Life & Liberty




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Monday, June 20, 2016

The Holy Eucharist is not just a symbol

By Father Richard W. Frank

The Holy Eucharist is not just a symbol of Christ’s spiritual presence. It is not just a reminder of Christ’s self-offering in the past. No, Jesus Christ is truly present in this Sacrament. That is why we refer to the Real Presence. As the Catechism of the Catholic Church states: “In the most blessed sacrament of the Holy Eucharist the body and blood, together with the soul and divinity of Our Lord Jesus Christ, and, therefore, the whole Christ is truly, really, and substantially contained.”

It’s a Biblical FactOur belief in this Real Presence of Jesus in the Holy Eucharist derives from the literal interpretation of the promise of Christ to give us His Body and Blood for our spiritual food and drink, as found in St. John’s Gospel, Chapter 6, and also in the four independent accounts of the fulfillment of this promise at the Last Supper (Matthew 26; Mark 14; Luke 22; 1 Corinthians 11).

Eucharistic theologians explain the Real Presence by a process called transubstantiation: the entire substance of bread and wine is changed into the entire substance of the risen and glorified Body and Blood of Christ, retaining only the “accidents” (taste, color, shape) of bread and wine. Can there be a religion in which God is closer to man than our Catholic Faith?

Jesus instituted the Holy Eucharist during the Last Supper as a Sacramental Banquet and a Sacrificial Offering. As a Sacrament, the Holy Eucharist is an outward sign in and through which we meet Jesus who shares His life of grace with us. In this Sacrament of the Holy Eucharist, we do meet Jesus, the Risen Lord who comes to us under the signs of Bread and Wine to nourish and strengthen us for our journey through life.

The Eucharistic Meal is a mystery because during the Eucharistic celebration the substance of bread and wine are converted into the substance of the risen Jesus’ Body and Blood, while their appearances (or ‘accident’) remain. We believe in this transformation of bread and wine (called transubstantiation), because Jesus unequivocally taught it and authorized His apostles to repeat it. As a Sacrament, the Holy Eucharist imparts to us Jesus’ abiding presence in our souls. In addition, we share in His Divine life, which is an assurance of eternal life and the basis for the conviction that we are children of God the Father. The Eucharist is the Sacrament of our union with Jesus. In this Sacrament, Jesus gives us His own Body, broken for us on the cross and His precious Blood poured out for us, in order that our sins may be forgiven.Sometimes We Forget This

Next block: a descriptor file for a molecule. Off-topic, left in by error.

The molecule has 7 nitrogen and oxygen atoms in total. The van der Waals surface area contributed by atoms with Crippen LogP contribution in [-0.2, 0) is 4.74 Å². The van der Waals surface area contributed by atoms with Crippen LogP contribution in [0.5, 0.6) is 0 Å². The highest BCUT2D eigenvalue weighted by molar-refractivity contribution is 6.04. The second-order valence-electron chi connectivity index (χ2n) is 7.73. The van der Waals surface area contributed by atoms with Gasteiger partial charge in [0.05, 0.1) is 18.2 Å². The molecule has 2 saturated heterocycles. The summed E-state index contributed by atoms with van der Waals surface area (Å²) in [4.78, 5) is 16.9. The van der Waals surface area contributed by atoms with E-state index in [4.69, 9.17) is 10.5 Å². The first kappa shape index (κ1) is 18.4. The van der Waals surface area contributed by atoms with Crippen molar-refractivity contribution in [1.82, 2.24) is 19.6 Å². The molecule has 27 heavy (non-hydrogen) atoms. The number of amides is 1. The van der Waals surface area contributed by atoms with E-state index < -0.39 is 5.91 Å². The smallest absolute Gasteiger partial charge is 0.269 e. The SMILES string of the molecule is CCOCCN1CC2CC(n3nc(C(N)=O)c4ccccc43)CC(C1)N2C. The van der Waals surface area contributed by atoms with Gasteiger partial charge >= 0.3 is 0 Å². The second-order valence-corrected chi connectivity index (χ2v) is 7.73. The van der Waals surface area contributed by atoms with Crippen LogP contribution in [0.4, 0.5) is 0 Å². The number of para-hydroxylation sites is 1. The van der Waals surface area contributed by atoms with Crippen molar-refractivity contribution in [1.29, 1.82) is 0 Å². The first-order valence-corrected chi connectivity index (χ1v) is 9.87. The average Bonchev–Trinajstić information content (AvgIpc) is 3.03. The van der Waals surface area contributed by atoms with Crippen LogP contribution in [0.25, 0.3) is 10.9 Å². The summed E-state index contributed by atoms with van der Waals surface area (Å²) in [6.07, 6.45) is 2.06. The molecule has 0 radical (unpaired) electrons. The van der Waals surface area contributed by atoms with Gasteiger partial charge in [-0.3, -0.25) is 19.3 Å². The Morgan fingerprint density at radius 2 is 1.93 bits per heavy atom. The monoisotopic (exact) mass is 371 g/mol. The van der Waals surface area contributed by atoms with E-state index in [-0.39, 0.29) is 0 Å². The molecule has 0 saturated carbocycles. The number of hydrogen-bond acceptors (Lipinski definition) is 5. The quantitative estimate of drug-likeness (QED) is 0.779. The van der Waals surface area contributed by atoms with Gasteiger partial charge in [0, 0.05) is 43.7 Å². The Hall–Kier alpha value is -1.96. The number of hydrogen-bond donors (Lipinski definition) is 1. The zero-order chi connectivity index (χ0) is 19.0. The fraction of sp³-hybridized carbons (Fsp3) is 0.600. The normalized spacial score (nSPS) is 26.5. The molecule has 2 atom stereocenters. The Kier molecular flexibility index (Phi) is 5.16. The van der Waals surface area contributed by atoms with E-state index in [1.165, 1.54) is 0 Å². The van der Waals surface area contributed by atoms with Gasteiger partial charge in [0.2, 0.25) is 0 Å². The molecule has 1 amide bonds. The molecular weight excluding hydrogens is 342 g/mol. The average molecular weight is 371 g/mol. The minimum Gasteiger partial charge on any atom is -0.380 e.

It is good to remember that since it is the Risen Christ who is present in the consecrated Bread and Wine, He is not divided. He is wholly present in both species—both the Consecrated Bread and the Consecrated Wine. Therefore, we receive the whole Christ and are not deprived of any grace when we receive Holy Communion under one form only.

It is a SacraficeThe Eucharistic Celebration is also a Sacrifice because it is the re-presentation or reliving in an unbloody manner of Christ’s Death on Good Friday and of His Resurrection on Easter Sunday. By means of signs, symbols and prayers, we share in Christ’s passion, death, and resurrection made really present for us in an unbloody manner. This re-presenting, this re-living of the One Sacrifice of Christ, which is the heart and point of every Holy Mass, assures us of Jesus’ love for us and of His forgiveness of our sins. Through this sacrifice, the risen Jesus becomes present on the altar, offering Himself to the Father through the ministry of the ordained priest.